A former Lord Mayor of Dublin has said the capital city has to lead any economic recovery post-pandemic.
Nial Ring was speaking as the Government is set to offer people financial incentives to work from home and move to rural Ireland.
A plan aims to pump investment into rural Ireland and get remote workers to move there.
Councillor Ring told Newstalk Breakfast the plan needs Dublin in order to be funded.
"It's going to cost about a billion - now the question is where do you get that billion?
"This is where Dublin actually has to be put first - because without the powerhouse that Dublin is in economic terms, we're not going to have that billion".
He said the pandemic is costing Ireland around €40bn, and that the economy has to recover.
"The only place that can really be led from is Dublin."
But he added that the incentives may not be enough - giving an example a similar scheme in the US state of Georgia, which offers grants of US$2,000 (€1,698).
"Yes it's very idyllic, it sounds lovely that you go off down to your little house in the country.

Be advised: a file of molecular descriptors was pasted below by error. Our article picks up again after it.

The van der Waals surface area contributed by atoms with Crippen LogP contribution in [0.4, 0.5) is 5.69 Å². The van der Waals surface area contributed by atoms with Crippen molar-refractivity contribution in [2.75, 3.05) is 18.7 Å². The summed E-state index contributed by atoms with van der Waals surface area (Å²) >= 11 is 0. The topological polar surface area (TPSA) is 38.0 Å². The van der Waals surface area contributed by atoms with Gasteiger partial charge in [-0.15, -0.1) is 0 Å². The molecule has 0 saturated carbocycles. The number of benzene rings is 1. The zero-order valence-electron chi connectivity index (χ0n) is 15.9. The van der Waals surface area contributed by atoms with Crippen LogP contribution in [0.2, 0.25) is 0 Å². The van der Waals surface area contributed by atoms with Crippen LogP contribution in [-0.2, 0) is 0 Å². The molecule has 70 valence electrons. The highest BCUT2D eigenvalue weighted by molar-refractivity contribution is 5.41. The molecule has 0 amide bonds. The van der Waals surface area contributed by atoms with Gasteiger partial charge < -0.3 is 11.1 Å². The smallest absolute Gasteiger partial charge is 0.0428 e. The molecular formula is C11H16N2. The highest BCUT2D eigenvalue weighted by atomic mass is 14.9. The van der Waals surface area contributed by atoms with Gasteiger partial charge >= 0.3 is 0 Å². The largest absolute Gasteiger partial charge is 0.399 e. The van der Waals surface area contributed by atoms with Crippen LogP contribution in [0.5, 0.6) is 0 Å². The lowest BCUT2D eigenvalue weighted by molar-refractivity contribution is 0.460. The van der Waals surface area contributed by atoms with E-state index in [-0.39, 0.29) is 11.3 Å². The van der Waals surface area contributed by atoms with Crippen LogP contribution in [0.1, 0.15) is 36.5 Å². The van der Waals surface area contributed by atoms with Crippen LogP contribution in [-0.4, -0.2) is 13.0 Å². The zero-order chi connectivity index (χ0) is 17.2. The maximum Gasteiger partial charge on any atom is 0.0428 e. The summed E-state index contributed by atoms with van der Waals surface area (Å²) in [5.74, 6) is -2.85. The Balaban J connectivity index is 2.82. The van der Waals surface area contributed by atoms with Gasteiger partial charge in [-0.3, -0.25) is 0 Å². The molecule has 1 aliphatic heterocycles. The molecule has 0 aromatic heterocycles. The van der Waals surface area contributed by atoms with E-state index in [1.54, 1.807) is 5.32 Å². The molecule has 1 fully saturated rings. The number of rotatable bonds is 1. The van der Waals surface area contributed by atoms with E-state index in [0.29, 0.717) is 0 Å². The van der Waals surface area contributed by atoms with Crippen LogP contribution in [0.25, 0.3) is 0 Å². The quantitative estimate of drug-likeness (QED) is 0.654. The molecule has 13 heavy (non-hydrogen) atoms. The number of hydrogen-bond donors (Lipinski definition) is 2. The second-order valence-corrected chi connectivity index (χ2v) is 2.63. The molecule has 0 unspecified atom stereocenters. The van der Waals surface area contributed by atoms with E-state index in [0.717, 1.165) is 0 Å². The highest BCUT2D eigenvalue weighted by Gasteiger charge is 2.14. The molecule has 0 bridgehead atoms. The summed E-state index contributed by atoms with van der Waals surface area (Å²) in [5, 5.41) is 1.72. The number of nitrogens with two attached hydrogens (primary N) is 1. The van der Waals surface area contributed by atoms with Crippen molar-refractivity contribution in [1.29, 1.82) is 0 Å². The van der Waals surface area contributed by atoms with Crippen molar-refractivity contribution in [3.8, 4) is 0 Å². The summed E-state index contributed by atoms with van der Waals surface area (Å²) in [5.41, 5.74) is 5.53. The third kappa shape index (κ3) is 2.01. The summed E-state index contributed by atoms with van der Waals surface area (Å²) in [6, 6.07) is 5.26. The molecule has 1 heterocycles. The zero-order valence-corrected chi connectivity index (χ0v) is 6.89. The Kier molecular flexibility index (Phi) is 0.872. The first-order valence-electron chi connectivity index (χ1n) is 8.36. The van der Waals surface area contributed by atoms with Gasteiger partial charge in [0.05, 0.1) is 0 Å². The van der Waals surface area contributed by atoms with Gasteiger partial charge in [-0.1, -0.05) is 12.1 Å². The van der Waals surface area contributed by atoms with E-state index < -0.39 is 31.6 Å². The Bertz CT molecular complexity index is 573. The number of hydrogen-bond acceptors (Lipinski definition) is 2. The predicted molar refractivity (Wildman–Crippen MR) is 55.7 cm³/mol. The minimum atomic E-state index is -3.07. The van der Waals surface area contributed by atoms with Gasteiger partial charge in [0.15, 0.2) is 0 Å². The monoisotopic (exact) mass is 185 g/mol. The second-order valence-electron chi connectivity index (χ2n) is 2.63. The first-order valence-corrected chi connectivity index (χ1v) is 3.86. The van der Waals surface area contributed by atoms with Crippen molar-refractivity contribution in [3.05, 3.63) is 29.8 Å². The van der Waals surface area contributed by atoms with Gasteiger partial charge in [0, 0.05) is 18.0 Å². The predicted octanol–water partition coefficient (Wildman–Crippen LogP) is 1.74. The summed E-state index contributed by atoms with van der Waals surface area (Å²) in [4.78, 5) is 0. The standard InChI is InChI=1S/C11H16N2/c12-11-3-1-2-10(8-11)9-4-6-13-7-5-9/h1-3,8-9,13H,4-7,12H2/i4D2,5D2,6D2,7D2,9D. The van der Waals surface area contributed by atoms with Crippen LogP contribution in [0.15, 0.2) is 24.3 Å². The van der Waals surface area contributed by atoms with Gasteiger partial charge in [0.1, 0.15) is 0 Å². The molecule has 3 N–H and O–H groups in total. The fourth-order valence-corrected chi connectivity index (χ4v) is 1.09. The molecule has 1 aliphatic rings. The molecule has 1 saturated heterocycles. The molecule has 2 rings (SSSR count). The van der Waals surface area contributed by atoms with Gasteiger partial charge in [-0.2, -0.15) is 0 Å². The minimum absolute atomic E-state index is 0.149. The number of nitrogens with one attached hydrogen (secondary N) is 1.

"I can't see someone uprooting from Dublin and all its facilities - in terms of the cultural events, theatres, parks, etc - and going down to the country and living".
And he said this plan has been tried before, to limited success.
"There's been plans to rebalance this before: in 2007 there was the big decentralisation programme brought in by the government at the time, where only a third of the people took up the incentive to move out of the city.
"We have all the Government departments in Dublin - lovely if you can move people out and move some of the departments out.
"But would Leitrim County Council or Cork City Council be prepared to take those Government departments who don't even pay rates to Dublin City Council - costing the people of Dublin again another €30m."
He also pointed to the fact that 20% of Dublin property tax is sent down to rural councils.
"Dublin is the answer to the future - the post-pandemic future of the whole country - and we really have to think about looking after it".
While plans for a remote working app are already underway, to allow people to see what spaces are available near them.
Social Protection Minister Heather Humphreys has said this will mean less time commuting, a better quality of life and an overall better work-life balance.
Her department is currently mapping out all the co-working spaces, digital hubs and others which will then be integrated into an app.